of the student body can identify both of them. ... SGC,
having gone without a decent confrontation for almost
a year, declares that the Regental Commission .on Deci-
sion-Making (which is studying the Fleming Report
which studied the Hatcher Report) is an administrative
trick to stall long-overdue reforms of the University
power structure; SGC executives sit-in during commis-
sion meeting.
NOVEMBER-The University holds its fourth annual
teach-in, this year: "Teach-Ins, Their Cause and Cure."
... In a rare operation that shocks the medical world, a
team of University surgeons transplants the brain of
the SGC president to the vice-president for student
affairs. The administrator, fighting off a virulent body
rejection, begins boasting from his sickbed about the
need for student power.
DECEMBER - The Regental Commission issues its
report on decision-making, the authoritative last word
on the subject. The Commission confesses complete ig-
norance about campus opinion and calls "anarchy the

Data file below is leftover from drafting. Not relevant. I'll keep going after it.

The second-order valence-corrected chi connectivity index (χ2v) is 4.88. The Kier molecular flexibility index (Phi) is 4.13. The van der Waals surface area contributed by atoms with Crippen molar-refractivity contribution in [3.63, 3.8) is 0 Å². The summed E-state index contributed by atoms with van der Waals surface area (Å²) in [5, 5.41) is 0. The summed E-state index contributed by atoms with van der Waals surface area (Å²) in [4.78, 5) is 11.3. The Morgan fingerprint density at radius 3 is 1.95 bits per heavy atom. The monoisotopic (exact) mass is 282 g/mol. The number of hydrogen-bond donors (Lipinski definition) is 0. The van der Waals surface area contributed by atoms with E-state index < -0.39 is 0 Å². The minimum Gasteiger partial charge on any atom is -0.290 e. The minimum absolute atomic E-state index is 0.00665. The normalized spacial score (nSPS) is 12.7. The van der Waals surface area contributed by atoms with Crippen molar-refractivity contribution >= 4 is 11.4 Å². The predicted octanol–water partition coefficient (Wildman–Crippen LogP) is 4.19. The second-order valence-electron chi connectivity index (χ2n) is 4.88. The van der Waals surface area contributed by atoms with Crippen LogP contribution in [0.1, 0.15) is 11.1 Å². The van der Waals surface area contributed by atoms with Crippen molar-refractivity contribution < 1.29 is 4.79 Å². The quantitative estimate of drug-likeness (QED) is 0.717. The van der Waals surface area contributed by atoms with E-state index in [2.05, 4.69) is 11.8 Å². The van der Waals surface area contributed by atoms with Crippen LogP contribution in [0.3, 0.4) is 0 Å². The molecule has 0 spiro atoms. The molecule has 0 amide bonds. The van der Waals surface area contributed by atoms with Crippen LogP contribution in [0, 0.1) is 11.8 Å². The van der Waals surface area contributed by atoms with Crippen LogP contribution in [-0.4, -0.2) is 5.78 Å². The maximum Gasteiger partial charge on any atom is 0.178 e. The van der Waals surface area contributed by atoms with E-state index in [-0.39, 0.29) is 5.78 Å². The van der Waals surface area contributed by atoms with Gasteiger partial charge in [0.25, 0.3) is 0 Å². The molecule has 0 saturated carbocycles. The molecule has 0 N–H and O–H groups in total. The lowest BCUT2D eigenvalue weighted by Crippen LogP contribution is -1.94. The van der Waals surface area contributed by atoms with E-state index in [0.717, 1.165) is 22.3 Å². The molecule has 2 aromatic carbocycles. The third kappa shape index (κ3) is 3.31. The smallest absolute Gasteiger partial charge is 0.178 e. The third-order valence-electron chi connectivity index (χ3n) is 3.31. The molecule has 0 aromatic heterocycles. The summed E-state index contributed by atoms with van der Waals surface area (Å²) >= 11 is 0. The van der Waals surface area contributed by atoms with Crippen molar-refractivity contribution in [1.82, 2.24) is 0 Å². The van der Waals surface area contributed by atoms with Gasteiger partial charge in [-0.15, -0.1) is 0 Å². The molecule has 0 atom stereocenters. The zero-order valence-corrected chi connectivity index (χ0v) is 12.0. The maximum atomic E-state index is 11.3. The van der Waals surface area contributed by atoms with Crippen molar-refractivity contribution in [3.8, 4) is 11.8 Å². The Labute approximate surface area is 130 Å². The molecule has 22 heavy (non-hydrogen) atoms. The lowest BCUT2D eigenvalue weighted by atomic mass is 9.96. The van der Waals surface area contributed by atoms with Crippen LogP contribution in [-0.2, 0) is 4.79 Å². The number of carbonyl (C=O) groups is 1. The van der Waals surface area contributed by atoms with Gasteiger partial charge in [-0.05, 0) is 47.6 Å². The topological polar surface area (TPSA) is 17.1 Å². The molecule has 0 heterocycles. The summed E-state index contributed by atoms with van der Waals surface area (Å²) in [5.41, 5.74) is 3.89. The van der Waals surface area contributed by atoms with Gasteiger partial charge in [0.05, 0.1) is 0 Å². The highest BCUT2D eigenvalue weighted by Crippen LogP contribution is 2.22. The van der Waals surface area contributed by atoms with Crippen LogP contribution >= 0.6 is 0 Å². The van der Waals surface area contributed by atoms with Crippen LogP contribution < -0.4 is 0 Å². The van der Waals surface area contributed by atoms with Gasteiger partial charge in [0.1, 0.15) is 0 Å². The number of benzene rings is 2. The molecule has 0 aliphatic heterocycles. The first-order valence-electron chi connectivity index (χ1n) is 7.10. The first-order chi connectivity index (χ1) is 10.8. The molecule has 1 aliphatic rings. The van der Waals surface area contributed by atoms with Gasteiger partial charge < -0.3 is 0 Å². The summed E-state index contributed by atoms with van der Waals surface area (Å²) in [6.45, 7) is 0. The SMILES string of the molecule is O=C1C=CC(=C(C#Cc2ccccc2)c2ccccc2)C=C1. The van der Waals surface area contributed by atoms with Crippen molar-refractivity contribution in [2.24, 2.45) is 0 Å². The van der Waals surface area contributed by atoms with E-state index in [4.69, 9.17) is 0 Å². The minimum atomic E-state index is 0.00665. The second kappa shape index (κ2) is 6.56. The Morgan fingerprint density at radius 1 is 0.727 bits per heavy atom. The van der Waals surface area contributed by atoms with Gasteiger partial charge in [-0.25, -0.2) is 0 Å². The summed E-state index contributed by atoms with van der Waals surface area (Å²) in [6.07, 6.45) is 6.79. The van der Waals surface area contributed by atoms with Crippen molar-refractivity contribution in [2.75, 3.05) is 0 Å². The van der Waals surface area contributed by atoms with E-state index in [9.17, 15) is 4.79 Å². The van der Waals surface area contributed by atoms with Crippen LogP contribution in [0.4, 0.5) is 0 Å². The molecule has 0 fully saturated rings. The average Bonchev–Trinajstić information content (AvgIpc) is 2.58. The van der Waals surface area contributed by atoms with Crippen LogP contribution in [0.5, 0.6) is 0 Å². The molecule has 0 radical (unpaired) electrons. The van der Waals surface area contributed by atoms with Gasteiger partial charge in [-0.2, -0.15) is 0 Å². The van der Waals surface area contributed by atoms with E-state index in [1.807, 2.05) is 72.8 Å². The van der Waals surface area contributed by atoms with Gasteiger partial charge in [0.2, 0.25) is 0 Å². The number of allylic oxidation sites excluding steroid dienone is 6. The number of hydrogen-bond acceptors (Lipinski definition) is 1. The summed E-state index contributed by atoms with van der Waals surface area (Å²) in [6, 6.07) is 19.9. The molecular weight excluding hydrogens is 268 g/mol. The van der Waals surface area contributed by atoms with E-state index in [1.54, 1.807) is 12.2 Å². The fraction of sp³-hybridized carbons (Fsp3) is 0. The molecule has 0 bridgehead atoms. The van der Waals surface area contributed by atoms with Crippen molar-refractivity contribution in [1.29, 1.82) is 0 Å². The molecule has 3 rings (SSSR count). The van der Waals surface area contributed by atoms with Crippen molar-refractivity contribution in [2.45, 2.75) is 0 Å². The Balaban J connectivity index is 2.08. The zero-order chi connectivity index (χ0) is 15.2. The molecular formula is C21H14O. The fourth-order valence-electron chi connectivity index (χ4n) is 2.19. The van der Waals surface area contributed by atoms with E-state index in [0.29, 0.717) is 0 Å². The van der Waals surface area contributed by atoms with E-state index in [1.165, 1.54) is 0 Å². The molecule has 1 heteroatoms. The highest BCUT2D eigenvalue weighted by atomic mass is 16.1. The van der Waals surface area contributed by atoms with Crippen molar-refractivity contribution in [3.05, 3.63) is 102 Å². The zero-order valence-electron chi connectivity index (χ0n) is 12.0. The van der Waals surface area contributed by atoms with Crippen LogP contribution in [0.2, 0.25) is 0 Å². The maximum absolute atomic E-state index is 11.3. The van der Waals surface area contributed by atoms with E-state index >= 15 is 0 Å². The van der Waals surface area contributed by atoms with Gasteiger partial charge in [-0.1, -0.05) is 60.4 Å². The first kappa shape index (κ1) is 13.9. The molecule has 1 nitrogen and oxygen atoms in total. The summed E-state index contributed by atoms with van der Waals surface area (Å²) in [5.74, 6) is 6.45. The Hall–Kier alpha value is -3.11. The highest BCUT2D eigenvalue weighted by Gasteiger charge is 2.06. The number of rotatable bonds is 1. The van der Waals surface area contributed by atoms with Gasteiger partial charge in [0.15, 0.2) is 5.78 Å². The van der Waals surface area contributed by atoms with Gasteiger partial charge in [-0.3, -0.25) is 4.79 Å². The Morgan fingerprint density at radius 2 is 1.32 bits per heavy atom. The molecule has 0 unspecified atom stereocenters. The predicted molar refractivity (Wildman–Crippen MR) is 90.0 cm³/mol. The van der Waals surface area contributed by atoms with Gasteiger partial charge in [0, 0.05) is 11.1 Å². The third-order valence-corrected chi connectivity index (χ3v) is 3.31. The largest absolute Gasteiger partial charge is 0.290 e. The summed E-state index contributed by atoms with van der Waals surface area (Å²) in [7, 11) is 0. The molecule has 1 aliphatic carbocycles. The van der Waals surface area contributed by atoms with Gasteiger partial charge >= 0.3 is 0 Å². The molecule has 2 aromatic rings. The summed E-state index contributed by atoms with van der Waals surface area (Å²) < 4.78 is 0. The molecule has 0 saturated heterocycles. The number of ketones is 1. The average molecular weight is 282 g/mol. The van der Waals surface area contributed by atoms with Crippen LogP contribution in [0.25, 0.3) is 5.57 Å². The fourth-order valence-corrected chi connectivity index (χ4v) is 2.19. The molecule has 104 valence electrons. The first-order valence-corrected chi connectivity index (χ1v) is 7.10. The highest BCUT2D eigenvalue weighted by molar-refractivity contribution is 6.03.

answer" to student demands. . .. The war in Vietnam
ends, causing Willow Run Labs to shut down. The Uni-
versity offers the facility to the Residential College as
its new site. When the publicized offer is never answered,
the administration checks and discovers that the Resi-
dential College disbanded in early November. . . . Presi-
dent Fleming, completing his first year in office, de-
scribes 1968 as "a year of great progress and achieve-
ment. It's always like that during leap year," adds
Fleming.

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Con fonalionm--Mediaion--A melioralion

By LEONARD GREENBAUM
The author is a professor of En-
gineering English, assistant director
of the Michigan Memorial-Phoenix
Project, and is presently the chair-
man of the Student Relations Corn-
mittee of SACUA (Senate Advisory
Committee on University Affairs).
I WOULD LIKE to interject into
the current discussions about
regulations and misconduct some
possibilities that I think deserve
to be considered by the University
community :
1) that we eliminate from our
vocabulary the words "suspension"
and "expulsion";
2) that we stop trying to create
a "judiciary system," regardless of
its composition-students, faculty,
administrators, or any possible
combination thereof.
I WOULD SUGGEST that sus-
pension and expulsion have no
intrinsic value but are merely
avoidance techniques. When a uni-
versity suspends or expels a stu-
dent, it has not solved a problem
but rather has been defeated in
its attempt to solve it. The strategy
may go like this: "If a problem
can be identified with an individ-
ual and the individual eliminated,